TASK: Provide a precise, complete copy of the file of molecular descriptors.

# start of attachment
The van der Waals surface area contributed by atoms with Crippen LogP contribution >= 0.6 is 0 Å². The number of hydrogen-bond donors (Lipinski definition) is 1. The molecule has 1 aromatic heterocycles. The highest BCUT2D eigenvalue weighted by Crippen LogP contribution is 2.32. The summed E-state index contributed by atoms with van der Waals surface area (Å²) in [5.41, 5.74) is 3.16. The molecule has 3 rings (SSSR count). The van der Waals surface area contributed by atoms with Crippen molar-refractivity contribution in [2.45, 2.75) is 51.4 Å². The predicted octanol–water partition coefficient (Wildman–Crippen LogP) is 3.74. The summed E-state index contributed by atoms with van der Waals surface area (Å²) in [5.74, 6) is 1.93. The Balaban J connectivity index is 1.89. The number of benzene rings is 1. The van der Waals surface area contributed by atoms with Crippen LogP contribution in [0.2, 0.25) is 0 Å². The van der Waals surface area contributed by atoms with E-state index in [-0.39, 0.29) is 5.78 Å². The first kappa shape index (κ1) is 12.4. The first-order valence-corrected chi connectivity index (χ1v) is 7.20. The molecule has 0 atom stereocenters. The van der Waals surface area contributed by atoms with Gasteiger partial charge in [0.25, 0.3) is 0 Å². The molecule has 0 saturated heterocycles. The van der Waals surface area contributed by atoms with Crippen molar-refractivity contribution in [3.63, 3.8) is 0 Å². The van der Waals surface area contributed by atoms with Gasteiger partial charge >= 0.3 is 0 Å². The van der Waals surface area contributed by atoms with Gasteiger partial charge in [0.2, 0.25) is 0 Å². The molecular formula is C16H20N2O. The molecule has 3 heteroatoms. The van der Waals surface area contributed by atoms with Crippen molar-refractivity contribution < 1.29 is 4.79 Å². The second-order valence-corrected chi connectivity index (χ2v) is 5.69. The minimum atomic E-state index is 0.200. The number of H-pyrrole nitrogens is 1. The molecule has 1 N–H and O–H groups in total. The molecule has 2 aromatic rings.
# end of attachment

The van der Waals surface area contributed by atoms with Crippen LogP contribution >= 0.6 is 0 Å². The number of hydrogen-bond donors (Lipinski definition) is 1. The molecule has 1 aromatic heterocycles. The highest BCUT2D eigenvalue weighted by Crippen LogP contribution is 2.32. The summed E-state index contributed by atoms with van der Waals surface area (Å²) in [5.41, 5.74) is 3.16. The molecule has 3 rings (SSSR count). The van der Waals surface area contributed by atoms with Crippen molar-refractivity contribution in [2.45, 2.75) is 51.4 Å². The predicted octanol–water partition coefficient (Wildman–Crippen LogP) is 3.74. The summed E-state index contributed by atoms with van der Waals surface area (Å²) in [5.74, 6) is 1.93. The Balaban J connectivity index is 1.89. The number of benzene rings is 1. The van der Waals surface area contributed by atoms with Crippen LogP contribution in [0.2, 0.25) is 0 Å². The van der Waals surface area contributed by atoms with E-state index in [-0.39, 0.29) is 5.78 Å². The first kappa shape index (κ1) is 12.4. The first-order valence-corrected chi connectivity index (χ1v) is 7.20. The molecule has 0 atom stereocenters. The van der Waals surface area contributed by atoms with Gasteiger partial charge in [0.25, 0.3) is 0 Å². The molecule has 0 saturated heterocycles. The van der Waals surface area contributed by atoms with Crippen molar-refractivity contribution in [3.63, 3.8) is 0 Å². The van der Waals surface area contributed by atoms with Gasteiger partial charge >= 0.3 is 0 Å². The van der Waals surface area contributed by atoms with Gasteiger partial charge in [0.2, 0.25) is 0 Å². The molecular formula is C16H20N2O. The molecule has 3 heteroatoms. The van der Waals surface area contributed by atoms with Crippen molar-refractivity contribution < 1.29 is 4.79 Å². The second-order valence-corrected chi connectivity index (χ2v) is 5.69. The minimum atomic E-state index is 0.200. The number of H-pyrrole nitrogens is 1. The molecule has 1 N–H and O–H groups in total. The molecule has 2 aromatic rings.